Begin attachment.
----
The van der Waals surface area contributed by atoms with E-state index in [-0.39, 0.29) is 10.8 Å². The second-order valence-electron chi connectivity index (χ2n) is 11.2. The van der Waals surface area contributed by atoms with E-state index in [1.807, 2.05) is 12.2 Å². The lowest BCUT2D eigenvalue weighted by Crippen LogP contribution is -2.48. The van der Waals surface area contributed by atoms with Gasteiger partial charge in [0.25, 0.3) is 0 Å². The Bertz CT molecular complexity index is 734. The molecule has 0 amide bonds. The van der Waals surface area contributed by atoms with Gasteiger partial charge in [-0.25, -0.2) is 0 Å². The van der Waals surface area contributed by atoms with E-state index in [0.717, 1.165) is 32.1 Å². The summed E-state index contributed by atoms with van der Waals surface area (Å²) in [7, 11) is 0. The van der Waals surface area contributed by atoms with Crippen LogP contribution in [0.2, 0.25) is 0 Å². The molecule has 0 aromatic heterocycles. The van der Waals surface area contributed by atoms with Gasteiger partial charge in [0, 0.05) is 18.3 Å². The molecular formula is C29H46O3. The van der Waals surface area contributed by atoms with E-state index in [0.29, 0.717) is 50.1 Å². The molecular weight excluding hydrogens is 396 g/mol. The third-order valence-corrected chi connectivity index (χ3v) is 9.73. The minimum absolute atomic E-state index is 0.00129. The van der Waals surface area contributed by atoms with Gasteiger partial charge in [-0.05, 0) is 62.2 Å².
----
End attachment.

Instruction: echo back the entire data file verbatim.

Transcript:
The van der Waals surface area contributed by atoms with E-state index in [-0.39, 0.29) is 10.8 Å². The second-order valence-electron chi connectivity index (χ2n) is 11.2. The van der Waals surface area contributed by atoms with E-state index in [1.807, 2.05) is 12.2 Å². The lowest BCUT2D eigenvalue weighted by Crippen LogP contribution is -2.48. The van der Waals surface area contributed by atoms with Gasteiger partial charge in [0.25, 0.3) is 0 Å². The Bertz CT molecular complexity index is 734. The molecule has 0 amide bonds. The van der Waals surface area contributed by atoms with Gasteiger partial charge in [-0.25, -0.2) is 0 Å². The van der Waals surface area contributed by atoms with E-state index in [0.717, 1.165) is 32.1 Å². The summed E-state index contributed by atoms with van der Waals surface area (Å²) in [7, 11) is 0. The van der Waals surface area contributed by atoms with Crippen LogP contribution in [0.2, 0.25) is 0 Å². The molecule has 0 aromatic heterocycles. The van der Waals surface area contributed by atoms with Gasteiger partial charge in [0, 0.05) is 18.3 Å². The molecular formula is C29H46O3. The van der Waals surface area contributed by atoms with E-state index in [0.29, 0.717) is 50.1 Å². The molecular weight excluding hydrogens is 396 g/mol. The third-order valence-corrected chi connectivity index (χ3v) is 9.73. The minimum absolute atomic E-state index is 0.00129. The van der Waals surface area contributed by atoms with Gasteiger partial charge in [-0.05, 0) is 62.2 Å².